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Diving with the Biarritz

Over the last few weeks, I’ve been fortunate enough to be able to take the Biarritz diving multiple times. It has stood up to the rigors of the life of a dive instructor without flinching. While the pristine white bezel has been dirty several times, there is nothing that warm water and a sponge couldn’t fix. It has been fantastic as a tool for timing underwater activities, with its legibility as its biggest asset. While the red quickly fades to a deep brown in the murk of Sydney Harbour, it doesn’t affect the ease of reading the watch. Out of the water, the Biarritz has stood out almost everywhere I’ve been, with compliments landing left and right. Farer’s use of color on all the Aquamatics means they will always stand apart from their contemporary dive watches and for the best. While the red and white combo of the Biarritz might not be the most versatile, it is still easy enough to pair with outfits and straps that it can easily be worn as a daily wear watch.

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At its price point, just under a thousand, the Aquamatic has some stiff competition. Well-known brands like Hamilton and Oris and other microbrands are vying for that sweet spot. With all that said, Farer blows the competition out of the water. The Aquamatic’s closest competitor in terms of quality and attention to detail probably lies several hundred dollars north. The quality and number of fine details on the Aquamatic are astonishing, given the price. I’d go as far as to say that it makes my well-loved SPB151 look shabby, and for a cheaper cost too.

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In terms of gripes with the watch, I have only a handful. Firstly, the bezel could be tighter. There is some backplay and bounce when it rotates. The grip could also be…grippier. The bezel moves without issue simply because the rotation is so smooth; however, were there any more resistance, it would be too smooth to turn easily, especially with wet hands. On this Biarritz model, the 60-minute triangle is almost invisible unless it’s dark enough for the lume to shine as it blends in with the white ceramic. This means that the orientation of the bezel isn’t immediately clear when trying to set it for timing. Finally, there is a small mismatch on the dial between the finish on the indices and the hands. While the hands are coated in gloss red paint, the markers are finished in a metallic red. In different light conditions, there can be a stark contrast between the two, which throws off the balance of the dial.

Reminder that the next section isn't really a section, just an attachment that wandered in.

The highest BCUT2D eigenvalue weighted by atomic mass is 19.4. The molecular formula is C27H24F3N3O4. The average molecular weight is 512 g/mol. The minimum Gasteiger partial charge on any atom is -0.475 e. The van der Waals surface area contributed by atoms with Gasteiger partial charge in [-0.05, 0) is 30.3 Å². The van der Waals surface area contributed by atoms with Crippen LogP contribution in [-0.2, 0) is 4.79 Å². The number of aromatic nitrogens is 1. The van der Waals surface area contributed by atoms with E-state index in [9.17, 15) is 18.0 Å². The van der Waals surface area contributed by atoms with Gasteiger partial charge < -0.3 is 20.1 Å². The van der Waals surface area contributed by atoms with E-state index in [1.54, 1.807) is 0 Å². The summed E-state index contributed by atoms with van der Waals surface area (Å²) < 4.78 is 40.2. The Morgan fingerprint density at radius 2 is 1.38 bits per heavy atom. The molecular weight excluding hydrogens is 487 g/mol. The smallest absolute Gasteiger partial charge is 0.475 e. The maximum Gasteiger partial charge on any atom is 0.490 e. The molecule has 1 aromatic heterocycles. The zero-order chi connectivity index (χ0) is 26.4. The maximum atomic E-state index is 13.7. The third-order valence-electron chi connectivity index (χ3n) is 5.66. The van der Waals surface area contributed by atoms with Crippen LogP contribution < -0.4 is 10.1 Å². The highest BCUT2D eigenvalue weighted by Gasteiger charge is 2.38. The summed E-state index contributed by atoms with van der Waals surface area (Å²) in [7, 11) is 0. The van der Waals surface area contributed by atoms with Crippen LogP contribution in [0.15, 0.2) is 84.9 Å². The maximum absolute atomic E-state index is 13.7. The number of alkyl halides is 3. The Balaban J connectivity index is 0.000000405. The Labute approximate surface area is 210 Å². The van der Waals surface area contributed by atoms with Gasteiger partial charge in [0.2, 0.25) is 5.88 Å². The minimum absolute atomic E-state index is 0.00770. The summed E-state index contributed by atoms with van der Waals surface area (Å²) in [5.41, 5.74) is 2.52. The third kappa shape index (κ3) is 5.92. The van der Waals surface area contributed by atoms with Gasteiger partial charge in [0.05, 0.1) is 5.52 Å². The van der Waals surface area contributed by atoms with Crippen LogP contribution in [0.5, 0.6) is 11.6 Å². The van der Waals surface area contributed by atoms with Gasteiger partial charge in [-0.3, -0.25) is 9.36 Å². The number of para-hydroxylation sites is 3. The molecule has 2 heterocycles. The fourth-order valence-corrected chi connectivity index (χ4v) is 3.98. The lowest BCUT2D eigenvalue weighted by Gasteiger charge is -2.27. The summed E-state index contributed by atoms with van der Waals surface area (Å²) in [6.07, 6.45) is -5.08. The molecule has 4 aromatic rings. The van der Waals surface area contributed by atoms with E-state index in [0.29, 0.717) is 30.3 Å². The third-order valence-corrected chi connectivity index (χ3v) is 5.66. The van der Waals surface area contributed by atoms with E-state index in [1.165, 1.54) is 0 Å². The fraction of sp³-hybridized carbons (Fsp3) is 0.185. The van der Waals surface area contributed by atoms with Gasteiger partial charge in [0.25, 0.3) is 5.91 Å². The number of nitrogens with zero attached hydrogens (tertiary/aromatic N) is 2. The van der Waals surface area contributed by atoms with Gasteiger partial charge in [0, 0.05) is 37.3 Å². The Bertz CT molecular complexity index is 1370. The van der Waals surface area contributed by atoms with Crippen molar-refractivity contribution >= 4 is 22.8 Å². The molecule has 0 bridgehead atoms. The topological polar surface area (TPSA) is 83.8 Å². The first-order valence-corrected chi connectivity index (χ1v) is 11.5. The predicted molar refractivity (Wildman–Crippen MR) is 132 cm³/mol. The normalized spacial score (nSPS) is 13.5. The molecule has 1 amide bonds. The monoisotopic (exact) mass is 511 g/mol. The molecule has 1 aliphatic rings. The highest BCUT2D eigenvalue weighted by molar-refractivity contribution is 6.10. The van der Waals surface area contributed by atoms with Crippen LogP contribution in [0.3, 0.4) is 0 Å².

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Final Thoughts

With the Aquamatic line, Farer has created something a little outside the norm of the microbrand world. Where many releases are copies of- or heavily inspired by classic designs, Farer has stepped out of the box and made something entirely their own and representative of their spirit and design language. The Aquamatic certainly stands out; whether you like it, that is entirely personal. With six options (and hopefully more to come), there is an Aquamatic out there for you. The bright colors and fun design mean that I don’t think you can find a better watch to accompany you on your summer (or winter down here) adventures! Perhaps one might even make its way into my collection in the near future-goodness knows I have too many black dial/bezel combos in the watch roll.

Check out more Farer reviews at The Watch Clicker here

Check out the Farer website here

More Images of the Farer Biarritz